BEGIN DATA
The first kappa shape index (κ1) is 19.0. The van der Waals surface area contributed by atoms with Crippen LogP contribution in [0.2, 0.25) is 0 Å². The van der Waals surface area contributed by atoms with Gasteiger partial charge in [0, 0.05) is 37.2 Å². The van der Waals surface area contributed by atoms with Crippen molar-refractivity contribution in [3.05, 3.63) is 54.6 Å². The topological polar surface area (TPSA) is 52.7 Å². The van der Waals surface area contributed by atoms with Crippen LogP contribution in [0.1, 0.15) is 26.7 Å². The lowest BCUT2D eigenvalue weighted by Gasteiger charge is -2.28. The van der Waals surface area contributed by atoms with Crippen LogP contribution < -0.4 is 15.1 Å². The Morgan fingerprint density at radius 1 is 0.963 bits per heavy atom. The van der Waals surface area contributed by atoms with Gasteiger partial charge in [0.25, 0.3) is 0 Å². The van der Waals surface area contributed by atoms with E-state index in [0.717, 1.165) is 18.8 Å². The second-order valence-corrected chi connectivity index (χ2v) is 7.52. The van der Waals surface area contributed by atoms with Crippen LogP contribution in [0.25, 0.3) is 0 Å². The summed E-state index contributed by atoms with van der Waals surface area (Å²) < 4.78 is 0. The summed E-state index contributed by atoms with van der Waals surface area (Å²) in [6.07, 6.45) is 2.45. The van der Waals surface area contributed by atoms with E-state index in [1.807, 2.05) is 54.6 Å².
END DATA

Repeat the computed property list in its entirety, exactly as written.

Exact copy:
The first kappa shape index (κ1) is 19.0. The van der Waals surface area contributed by atoms with Crippen LogP contribution in [0.2, 0.25) is 0 Å². The van der Waals surface area contributed by atoms with Gasteiger partial charge in [0, 0.05) is 37.2 Å². The van der Waals surface area contributed by atoms with Crippen molar-refractivity contribution in [3.05, 3.63) is 54.6 Å². The topological polar surface area (TPSA) is 52.7 Å². The van der Waals surface area contributed by atoms with Crippen LogP contribution in [0.1, 0.15) is 26.7 Å². The lowest BCUT2D eigenvalue weighted by Gasteiger charge is -2.28. The van der Waals surface area contributed by atoms with Crippen LogP contribution < -0.4 is 15.1 Å². The Morgan fingerprint density at radius 1 is 0.963 bits per heavy atom. The van der Waals surface area contributed by atoms with Gasteiger partial charge in [0.25, 0.3) is 0 Å². The van der Waals surface area contributed by atoms with E-state index in [0.717, 1.165) is 18.8 Å². The second-order valence-corrected chi connectivity index (χ2v) is 7.52. The van der Waals surface area contributed by atoms with Crippen LogP contribution in [0.25, 0.3) is 0 Å². The summed E-state index contributed by atoms with van der Waals surface area (Å²) < 4.78 is 0. The summed E-state index contributed by atoms with van der Waals surface area (Å²) in [6.07, 6.45) is 2.45. The van der Waals surface area contributed by atoms with E-state index in [1.807, 2.05) is 54.6 Å².